S. Ramachandra Iyer, C.J.
1. This appeal which arises from the judgment of Srinivasan J., in W.P. No. 286 of 1961 relates to the validity of the election of the appellant as Chairman of the Panruti Panchayat Union Council. The election was held on 12th October, 1960. The Madras Panchayat Act of 1958 (Act XXXV of 1958) which will be referred to hereafter as the Act, provides for the establishment of two representative corporate bodies for the administration of villages : (1) the Panchayat . which is the local authority for the village for which it is established. (2) The Panchayat Union comprising several villages grouped together under the National Extension Service Programme with a view to facilitate community development under an organized block system. The former is administered by an elected Panchayat. The statute provides for a President and a Vice-President. The latter, namely, the Panchayat Union Council is to consist of persons who are indirectly elected to it, that is, by constituent Panchayats sending representatives to it. Under the Act there should be a Chairman and Vice-Chairman for the Panchayat Union Council. The Panchayat Union Councils came into existence for the first time on 2nd October, 1960. As it might take some little time before the constituent Panchayats could send their elected representatives in the prescribed manner to the Union Council, the Legislature passed Act XVII of 1960 to enable the Panchayat Union Councils to function forthwith. Section 2 of that enactment states:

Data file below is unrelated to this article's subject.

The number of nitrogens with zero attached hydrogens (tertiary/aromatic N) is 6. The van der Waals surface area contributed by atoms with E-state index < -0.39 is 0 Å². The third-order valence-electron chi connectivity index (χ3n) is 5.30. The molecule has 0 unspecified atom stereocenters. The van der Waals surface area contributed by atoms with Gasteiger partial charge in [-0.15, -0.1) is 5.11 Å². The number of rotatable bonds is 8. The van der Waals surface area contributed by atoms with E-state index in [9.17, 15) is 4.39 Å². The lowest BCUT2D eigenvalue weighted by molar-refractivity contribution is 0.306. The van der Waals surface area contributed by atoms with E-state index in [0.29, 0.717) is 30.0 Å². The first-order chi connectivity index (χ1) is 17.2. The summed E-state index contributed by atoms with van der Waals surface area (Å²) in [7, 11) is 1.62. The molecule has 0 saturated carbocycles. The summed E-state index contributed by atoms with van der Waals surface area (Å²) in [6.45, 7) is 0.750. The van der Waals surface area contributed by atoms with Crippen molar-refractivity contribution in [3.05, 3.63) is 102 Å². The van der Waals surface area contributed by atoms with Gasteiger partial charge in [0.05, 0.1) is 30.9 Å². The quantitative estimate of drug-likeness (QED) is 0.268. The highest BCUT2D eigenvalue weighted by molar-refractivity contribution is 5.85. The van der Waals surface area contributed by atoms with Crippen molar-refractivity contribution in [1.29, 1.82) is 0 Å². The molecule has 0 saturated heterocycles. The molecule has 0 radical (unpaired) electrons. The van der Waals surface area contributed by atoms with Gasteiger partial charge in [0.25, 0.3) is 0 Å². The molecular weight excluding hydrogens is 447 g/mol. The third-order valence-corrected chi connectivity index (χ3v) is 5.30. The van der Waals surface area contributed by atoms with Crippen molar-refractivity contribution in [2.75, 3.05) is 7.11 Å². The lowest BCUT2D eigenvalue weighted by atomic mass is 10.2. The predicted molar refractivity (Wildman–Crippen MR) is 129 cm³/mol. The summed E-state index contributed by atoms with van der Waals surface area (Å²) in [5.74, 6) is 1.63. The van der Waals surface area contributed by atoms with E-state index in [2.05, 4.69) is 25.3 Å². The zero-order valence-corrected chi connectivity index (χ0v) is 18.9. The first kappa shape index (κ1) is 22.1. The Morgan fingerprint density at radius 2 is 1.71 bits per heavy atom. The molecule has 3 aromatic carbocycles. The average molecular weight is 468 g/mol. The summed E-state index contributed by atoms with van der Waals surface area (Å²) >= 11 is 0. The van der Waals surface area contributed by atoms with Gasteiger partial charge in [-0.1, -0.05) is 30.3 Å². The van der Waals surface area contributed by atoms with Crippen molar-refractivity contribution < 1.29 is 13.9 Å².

Notwithstanding anything contained in the Madras Panchayats Act, 1958 (Madras Act XXXV of 1958) hereafter referred to as the said Act, but subject to Sub-section (2) (a), a Panchayat Union Council constituted for any Panchayat Union for the first time under the said Act shall consist of the Presidents of the Panchayats in the Panchayat Union who on the date specified in the notification issued under Sub-section (1) of Section 11 of the said Act constituting the Panchayat Union Council, are holding office as such Presidents....' (rest of the section omitted as not necessary).
This provision has been amended later by Section 5 of Act XXVII of 1961 (the enactment itself not yet having come into force) which provides that the Union Council shall consist of the Presidents for the time being of the Panchayat and Township committees. There is, however, nothing in that provision which can usefully be relied on as a legislative interpretation of Section 2 of Act XVII of i960.
2. It is clear from the terms of the statute that the member of the Union Council should be the President of the Panchayat which lies within the area or block for which the Union is constituted.